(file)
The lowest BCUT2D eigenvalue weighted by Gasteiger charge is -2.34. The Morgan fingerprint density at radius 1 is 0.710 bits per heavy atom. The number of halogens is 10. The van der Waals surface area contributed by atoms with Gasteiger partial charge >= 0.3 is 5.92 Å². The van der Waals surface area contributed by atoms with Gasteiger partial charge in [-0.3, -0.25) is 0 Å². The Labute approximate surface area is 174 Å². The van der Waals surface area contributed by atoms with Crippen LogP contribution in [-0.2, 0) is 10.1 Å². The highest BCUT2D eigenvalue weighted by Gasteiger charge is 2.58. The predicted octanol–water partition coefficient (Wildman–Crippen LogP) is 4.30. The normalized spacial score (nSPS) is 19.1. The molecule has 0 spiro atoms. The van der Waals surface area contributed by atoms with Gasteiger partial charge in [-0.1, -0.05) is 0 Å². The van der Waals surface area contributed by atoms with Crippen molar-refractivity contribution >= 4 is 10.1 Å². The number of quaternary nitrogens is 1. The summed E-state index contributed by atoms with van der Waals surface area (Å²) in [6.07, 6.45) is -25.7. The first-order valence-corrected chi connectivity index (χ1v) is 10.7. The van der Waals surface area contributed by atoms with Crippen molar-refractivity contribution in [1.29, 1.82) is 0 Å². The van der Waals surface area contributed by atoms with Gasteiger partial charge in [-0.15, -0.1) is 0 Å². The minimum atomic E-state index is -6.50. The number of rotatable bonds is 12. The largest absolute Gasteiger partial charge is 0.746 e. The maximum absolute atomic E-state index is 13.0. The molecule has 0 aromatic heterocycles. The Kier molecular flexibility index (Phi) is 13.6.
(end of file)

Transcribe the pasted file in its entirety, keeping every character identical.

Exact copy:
The lowest BCUT2D eigenvalue weighted by Gasteiger charge is -2.34. The Morgan fingerprint density at radius 1 is 0.710 bits per heavy atom. The number of halogens is 10. The van der Waals surface area contributed by atoms with Gasteiger partial charge >= 0.3 is 5.92 Å². The van der Waals surface area contributed by atoms with Gasteiger partial charge in [-0.3, -0.25) is 0 Å². The Labute approximate surface area is 174 Å². The van der Waals surface area contributed by atoms with Crippen LogP contribution in [-0.2, 0) is 10.1 Å². The highest BCUT2D eigenvalue weighted by Gasteiger charge is 2.58. The predicted octanol–water partition coefficient (Wildman–Crippen LogP) is 4.30. The normalized spacial score (nSPS) is 19.1. The molecule has 0 spiro atoms. The van der Waals surface area contributed by atoms with Gasteiger partial charge in [-0.1, -0.05) is 0 Å². The van der Waals surface area contributed by atoms with Crippen molar-refractivity contribution >= 4 is 10.1 Å². The number of quaternary nitrogens is 1. The summed E-state index contributed by atoms with van der Waals surface area (Å²) in [6.07, 6.45) is -25.7. The first-order valence-corrected chi connectivity index (χ1v) is 10.7. The van der Waals surface area contributed by atoms with Crippen molar-refractivity contribution in [1.29, 1.82) is 0 Å². The van der Waals surface area contributed by atoms with Gasteiger partial charge in [-0.15, -0.1) is 0 Å². The minimum atomic E-state index is -6.50. The number of rotatable bonds is 12. The largest absolute Gasteiger partial charge is 0.746 e. The maximum absolute atomic E-state index is 13.0. The molecule has 0 aromatic heterocycles. The Kier molecular flexibility index (Phi) is 13.6.